Hot on the trail
Hundreds of University staff and students are engaged in critical climate change research. Some operate in far-flung locations, others are much closer to home, writes Tim Thwaites (BSc(Hons) 1974, Trinity College, Janet Clarke Hall).
Professor David Karoly has been documenting the changing climate for more than 30 years. Picture: Justin McManus
For a legion of researchers, the search for clues as to how our climate is warming can be as much about hard toil as hard science.
And doing it in some of the most remote and inhospitable places on Earth.
For Dr Michael-Shawn Fletcher it has meant trekking into the Tasmanian wilderness in winter – as he did last year – to drill into the bed of a pristine lake, after first cutting through a 20-centimetre crust of ice.
Over the past 15 years, Fletcher (BEd(Sec) 1997, PGDipArts 2000, PhD2009), has been extracting sediment cores – with the diameter of a jam jar and up to 10 metres long – from lake beds all over the Southern Hemisphere: in Chile, New Zealand, south-western Victoria, the south coast of NSW and, recently, Litchfield National Park near Darwin.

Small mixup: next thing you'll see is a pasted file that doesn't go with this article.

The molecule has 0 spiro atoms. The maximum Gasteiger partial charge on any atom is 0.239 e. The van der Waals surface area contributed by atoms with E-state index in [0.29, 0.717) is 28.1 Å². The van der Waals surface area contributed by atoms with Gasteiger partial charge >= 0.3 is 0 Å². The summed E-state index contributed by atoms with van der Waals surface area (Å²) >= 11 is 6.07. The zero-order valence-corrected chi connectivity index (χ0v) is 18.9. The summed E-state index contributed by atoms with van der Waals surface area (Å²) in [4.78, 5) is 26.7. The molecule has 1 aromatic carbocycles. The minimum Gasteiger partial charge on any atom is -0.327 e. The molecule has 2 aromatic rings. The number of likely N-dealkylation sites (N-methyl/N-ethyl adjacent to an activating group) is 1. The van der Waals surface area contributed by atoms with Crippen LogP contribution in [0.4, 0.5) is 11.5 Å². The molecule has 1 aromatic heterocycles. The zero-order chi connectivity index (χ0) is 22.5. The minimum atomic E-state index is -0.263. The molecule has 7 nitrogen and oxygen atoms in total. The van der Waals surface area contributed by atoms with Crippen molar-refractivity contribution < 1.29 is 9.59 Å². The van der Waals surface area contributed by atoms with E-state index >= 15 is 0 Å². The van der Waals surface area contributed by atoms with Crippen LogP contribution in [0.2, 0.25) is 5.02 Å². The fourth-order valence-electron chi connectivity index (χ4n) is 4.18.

Many of his sites are so remote that his floating platform and drilling equipment have to be dropped in by helicopter.
For his Tasmanian research, Fletcher, from the University’s School of Geography and Resource Management, was operating in Ben Lomond National Park, south-east of Launceston.
Why do it? “Lakes are receptacles of atmospheric information through time,” he explains.
“It can be in the form of dust, pollen, or charcoal, or even the products of surface chemical reactions that are absorbed into the plants and animals living in the lake. Eventually all of these settle into the sediments at the bottom.”
His sediment cores provide clues to what has happened over time.
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